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Thalidomide: Does not improve small cell lung cancer, new study finding.

Recently, science from the U.K have report that treating patients with chemotherapy and thalidomide did not improve for those survival among patients with small cell lung cancer (SCLC). According to a...

Recently, science from the U.K have report that treating patients with chemotherapy and thalidomide did not improve for those survival among patients with small cell lung cancer (SCLC). According to a new study, this new approach (lung cancer treatment) did increase their risk of blood clot. The drug has been banned for 50 years ago for morning sickness led to major birth defects, is being researched as a small cell lung cancer treatment. According to a result of new study published in the August issue of the Journal of the National Cancer Institute.

However, scientist said that the drug is used positive result on other related cancer treatment.

 Thalidomide is a drug being used for inhibits the producing of new blood vessels. This mean it target and stop cancer growth by depriving the cancer of oxygen and nutritients by suppresses the formation of new blood vessels.

Small cell lung cancer (SCLC) accounts for about 15% to 20% of all lung cancers.  There no significant increasing the survival rate in the past 25 years.

The research in U.K conducted a phase 3 clinical trial among 724 patients. The study is to be first randomized double blind trial, further study into using thalidomide to treat this form of lung cancer. Half number had of limited stage SCLC, and half number had critical SCLC. Ending, the researchers found no evidence of a survival difference between the two groups. The median overall survival for patients who received the placebo was 10.5 months. For patients who took thalidomide capsules, it was 10.1 months. Survival without cancer progression was also similar in the two study groups.  Based on the finding, patient were treated with thalidomide, had higher risk to blood clots among patients in the thalidomide group than among patients in the placebo group.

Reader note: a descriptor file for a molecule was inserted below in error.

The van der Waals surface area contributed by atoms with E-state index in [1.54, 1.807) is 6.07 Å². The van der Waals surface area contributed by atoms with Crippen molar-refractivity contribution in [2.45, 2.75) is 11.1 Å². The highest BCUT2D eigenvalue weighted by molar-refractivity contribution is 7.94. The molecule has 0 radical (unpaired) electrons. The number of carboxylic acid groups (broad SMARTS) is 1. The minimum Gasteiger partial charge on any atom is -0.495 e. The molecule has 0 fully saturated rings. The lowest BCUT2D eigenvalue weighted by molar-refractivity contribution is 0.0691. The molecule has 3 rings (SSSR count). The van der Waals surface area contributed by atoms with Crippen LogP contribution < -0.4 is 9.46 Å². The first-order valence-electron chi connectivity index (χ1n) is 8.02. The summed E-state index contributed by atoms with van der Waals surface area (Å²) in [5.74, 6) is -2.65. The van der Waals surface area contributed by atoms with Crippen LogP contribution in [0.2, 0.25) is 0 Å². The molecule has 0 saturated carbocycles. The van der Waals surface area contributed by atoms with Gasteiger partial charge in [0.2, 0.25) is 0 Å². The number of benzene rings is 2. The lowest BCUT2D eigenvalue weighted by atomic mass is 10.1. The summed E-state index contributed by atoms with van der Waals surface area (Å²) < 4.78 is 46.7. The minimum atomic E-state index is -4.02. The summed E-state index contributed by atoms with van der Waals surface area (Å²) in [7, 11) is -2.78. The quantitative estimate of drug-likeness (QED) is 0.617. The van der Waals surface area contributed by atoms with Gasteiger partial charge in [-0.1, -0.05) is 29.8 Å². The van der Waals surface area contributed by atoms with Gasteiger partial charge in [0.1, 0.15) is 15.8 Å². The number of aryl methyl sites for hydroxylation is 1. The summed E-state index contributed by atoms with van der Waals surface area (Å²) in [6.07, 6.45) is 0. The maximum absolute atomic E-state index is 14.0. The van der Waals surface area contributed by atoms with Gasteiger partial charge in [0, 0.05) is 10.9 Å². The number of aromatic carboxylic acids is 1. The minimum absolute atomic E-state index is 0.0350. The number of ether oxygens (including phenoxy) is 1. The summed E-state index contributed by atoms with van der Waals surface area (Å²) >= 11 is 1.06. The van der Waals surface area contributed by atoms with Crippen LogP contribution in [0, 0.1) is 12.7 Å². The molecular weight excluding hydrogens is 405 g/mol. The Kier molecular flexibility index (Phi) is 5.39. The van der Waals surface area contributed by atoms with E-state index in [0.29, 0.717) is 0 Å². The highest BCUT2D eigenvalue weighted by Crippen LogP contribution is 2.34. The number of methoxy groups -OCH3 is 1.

“Together, these results suggest that targeting anti-angiogenesis in SCLC may not work as well as in multiple myeloma or colorectal cancer, perhaps because of differences in the angiogenic pathways involved in SCLC,” the authors write.

In the same journal, Dr Curzio Rüegg and Dr Solange Peters of the University of Lausanne in Switzerland says this study, along with other negative findings from previous research, should lead scientists to carry out more studies into both small cell lung cancer and the use of thalidomide to prevent blood vessel development.

“Rather than running from failure to failure, it may be more reasonable to go back to experimental work, including the development and analysis of transgenic SCLC models, to better understand SCLC biology and identify robust therapeutic targets,” the editorialists write.

Source: Medical New Today,

Lee SM, Woll PJ, Rudd R et al. Anti-angiogenic therapy using thalidomide combined with chemotherapy in small cell lung cancer: A randomized, double-blind, placebo-controlled trial. Journal of the National Cancer Institute. 2009;101:1049-1057. 

  Journal of the National Cancer Institute, via EurekAlert!, a service of AAAS, Steve Graff

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